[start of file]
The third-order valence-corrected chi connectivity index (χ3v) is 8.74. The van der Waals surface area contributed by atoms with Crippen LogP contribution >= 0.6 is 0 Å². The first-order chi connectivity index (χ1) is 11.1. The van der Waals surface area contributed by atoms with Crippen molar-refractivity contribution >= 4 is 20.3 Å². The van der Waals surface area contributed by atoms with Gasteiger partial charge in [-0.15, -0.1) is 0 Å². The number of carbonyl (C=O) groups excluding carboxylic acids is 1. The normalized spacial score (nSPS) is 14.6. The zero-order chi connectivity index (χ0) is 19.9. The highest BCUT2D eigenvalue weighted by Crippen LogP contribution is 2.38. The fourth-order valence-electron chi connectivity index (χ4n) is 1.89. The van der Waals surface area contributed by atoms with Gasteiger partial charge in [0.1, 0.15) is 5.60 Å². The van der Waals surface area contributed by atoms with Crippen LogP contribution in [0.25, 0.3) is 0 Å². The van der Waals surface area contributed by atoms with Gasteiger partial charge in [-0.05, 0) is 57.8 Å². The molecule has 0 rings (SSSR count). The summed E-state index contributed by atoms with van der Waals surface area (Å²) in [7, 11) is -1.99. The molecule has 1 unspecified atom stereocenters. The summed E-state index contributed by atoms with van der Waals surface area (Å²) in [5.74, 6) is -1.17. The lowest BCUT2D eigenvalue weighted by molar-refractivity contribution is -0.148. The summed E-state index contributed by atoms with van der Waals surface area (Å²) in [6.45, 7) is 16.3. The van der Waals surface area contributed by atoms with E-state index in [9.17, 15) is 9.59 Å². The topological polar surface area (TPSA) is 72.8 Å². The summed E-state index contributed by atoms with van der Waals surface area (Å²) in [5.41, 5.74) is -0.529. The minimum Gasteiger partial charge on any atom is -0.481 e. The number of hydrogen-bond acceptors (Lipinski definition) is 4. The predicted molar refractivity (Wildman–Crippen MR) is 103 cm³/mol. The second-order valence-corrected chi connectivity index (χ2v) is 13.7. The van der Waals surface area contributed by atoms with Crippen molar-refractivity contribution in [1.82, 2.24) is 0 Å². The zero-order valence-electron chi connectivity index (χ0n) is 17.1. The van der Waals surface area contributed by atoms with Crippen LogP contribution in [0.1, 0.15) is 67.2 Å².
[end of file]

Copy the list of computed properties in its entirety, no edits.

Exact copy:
The third-order valence-corrected chi connectivity index (χ3v) is 8.74. The van der Waals surface area contributed by atoms with Crippen LogP contribution >= 0.6 is 0 Å². The first-order chi connectivity index (χ1) is 11.1. The van der Waals surface area contributed by atoms with Crippen molar-refractivity contribution >= 4 is 20.3 Å². The van der Waals surface area contributed by atoms with Gasteiger partial charge in [-0.15, -0.1) is 0 Å². The number of carbonyl (C=O) groups excluding carboxylic acids is 1. The normalized spacial score (nSPS) is 14.6. The zero-order chi connectivity index (χ0) is 19.9. The highest BCUT2D eigenvalue weighted by Crippen LogP contribution is 2.38. The fourth-order valence-electron chi connectivity index (χ4n) is 1.89. The van der Waals surface area contributed by atoms with Gasteiger partial charge in [0.1, 0.15) is 5.60 Å². The van der Waals surface area contributed by atoms with Crippen LogP contribution in [0.25, 0.3) is 0 Å². The van der Waals surface area contributed by atoms with Gasteiger partial charge in [-0.05, 0) is 57.8 Å². The molecule has 0 rings (SSSR count). The summed E-state index contributed by atoms with van der Waals surface area (Å²) in [7, 11) is -1.99. The molecule has 1 unspecified atom stereocenters. The summed E-state index contributed by atoms with van der Waals surface area (Å²) in [5.74, 6) is -1.17. The lowest BCUT2D eigenvalue weighted by molar-refractivity contribution is -0.148. The summed E-state index contributed by atoms with van der Waals surface area (Å²) in [6.45, 7) is 16.3. The van der Waals surface area contributed by atoms with E-state index in [9.17, 15) is 9.59 Å². The topological polar surface area (TPSA) is 72.8 Å². The summed E-state index contributed by atoms with van der Waals surface area (Å²) in [5.41, 5.74) is -0.529. The minimum Gasteiger partial charge on any atom is -0.481 e. The number of hydrogen-bond acceptors (Lipinski definition) is 4. The predicted molar refractivity (Wildman–Crippen MR) is 103 cm³/mol. The second-order valence-corrected chi connectivity index (χ2v) is 13.7. The van der Waals surface area contributed by atoms with Crippen molar-refractivity contribution in [1.82, 2.24) is 0 Å². The zero-order valence-electron chi connectivity index (χ0n) is 17.1. The van der Waals surface area contributed by atoms with Crippen LogP contribution in [0.1, 0.15) is 67.2 Å².